Maryland Woman Presumed Murdered After Missing Motley Crue Concert
When Tracey Tetso never showed up for a rock concert on March 6, 2005, or work the next morning, her friends and family feared the worst.
Monika Barilla was at work at a concrete material supplier office in Baltimore, Maryland early on the morning of March 7, 2005 when she answered the phone.
Monika was a dispatcher for the company and spent her days on the phone, but that morning she took a call from a company driver she hadn’t met before. He introduced himself as Christian and asked if Tracey Tetso was there.
Tracey, 32, was Monika’s fellow dispatcher and best friend. Her desk chair still sat empty.
Christian told Monika that Tracey was supposed to go to a Mötley Crüe concert with him the previous night but never showed up.
Monika urged Christian to give it some time before they panicked.
When 9 a.m. passed with no sign of Tracey, Monika began to panic. Tracey had been looking forward to the concert. Even if she had missed the concert, she wouldn’t have been late to work without calling.
Monika called Tracey’s husband, Dennis. Dennis dismissed her, saying that Tracey was probably drunk and sleeping it off somewhere. Monika began calling hospitals looking for her friend, but there was no sign of her Tracey anywhere.
Police questioned Dennis about 48 hours after Tracey went missing. He told authorities that Tracey came home on the afternoon of March 6. He had been working outside and went in to take a shower. When he came out about 6:30 p.m., she was gone.
According to Dennis, it was common for Tracey to leave without telling him where she was going. He believed she was having an affair and surmised she was at a boyfriend’s house. There were no signs of a struggle at the home, no blood on the floors and nothing out of place. Investigators had to consider the fact that Tracey may have left voluntarily, but they still attempted to find her to confirm she was well.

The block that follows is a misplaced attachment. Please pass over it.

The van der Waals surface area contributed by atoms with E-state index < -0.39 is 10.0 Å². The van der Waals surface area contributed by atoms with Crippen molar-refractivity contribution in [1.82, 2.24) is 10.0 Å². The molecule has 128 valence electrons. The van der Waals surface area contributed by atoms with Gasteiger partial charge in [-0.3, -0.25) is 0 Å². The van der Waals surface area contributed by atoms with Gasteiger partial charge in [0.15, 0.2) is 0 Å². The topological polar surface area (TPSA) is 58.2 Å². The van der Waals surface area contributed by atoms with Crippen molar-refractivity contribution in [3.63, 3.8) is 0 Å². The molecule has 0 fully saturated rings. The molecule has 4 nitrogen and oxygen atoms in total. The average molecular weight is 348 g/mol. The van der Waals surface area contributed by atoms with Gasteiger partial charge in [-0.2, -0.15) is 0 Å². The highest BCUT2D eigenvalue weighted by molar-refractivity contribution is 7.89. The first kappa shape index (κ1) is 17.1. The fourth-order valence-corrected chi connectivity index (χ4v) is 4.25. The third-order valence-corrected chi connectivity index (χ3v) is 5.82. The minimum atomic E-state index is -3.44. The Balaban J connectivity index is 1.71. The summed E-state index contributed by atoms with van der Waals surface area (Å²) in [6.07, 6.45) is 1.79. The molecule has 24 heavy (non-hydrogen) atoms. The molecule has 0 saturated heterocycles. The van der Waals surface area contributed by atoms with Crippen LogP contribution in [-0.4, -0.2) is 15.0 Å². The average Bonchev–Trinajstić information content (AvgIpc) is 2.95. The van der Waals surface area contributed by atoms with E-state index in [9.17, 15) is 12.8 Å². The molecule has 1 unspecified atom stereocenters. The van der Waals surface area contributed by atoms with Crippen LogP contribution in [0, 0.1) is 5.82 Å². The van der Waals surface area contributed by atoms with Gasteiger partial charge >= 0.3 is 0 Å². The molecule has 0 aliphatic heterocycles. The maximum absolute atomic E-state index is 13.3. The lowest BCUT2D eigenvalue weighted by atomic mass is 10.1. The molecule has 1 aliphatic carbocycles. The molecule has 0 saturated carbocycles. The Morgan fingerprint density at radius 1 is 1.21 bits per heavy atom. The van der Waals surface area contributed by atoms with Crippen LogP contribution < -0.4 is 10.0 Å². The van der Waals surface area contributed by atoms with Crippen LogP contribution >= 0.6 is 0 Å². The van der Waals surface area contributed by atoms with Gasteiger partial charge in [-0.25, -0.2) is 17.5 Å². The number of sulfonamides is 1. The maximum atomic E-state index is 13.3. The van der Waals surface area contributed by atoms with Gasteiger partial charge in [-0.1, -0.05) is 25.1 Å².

They posted a “Be On the Look Out” warning for her beloved black sports car. Tollbooth records showed her car passing through the Harbor Tunnel on the evening of March 6, and her bank records indicated that she had stopped by a drugstore. Surveillance records captured her leaving the store, but from there the trail went cold.
Eleven days into the investigation, authorities found her car in a motel parking lot not far from her home. Police descended on the area, and Dennis arrived with the spare car keys so they could get in.
Just like her home, Tracey’s car showed no signs of a struggle. There was no forensic evidence to recover. She was just gone. Police talked to motel workers and other potential witnesses, but nobody had seen anything.
There was, however, grainy surveillance footage of the parking lot from the night Tracey went missing.
See who got out of the car on Evil Lives Here: Shadows of Death on ID on Sept. 4 at 9/8c. Stream other episodes on discovery+.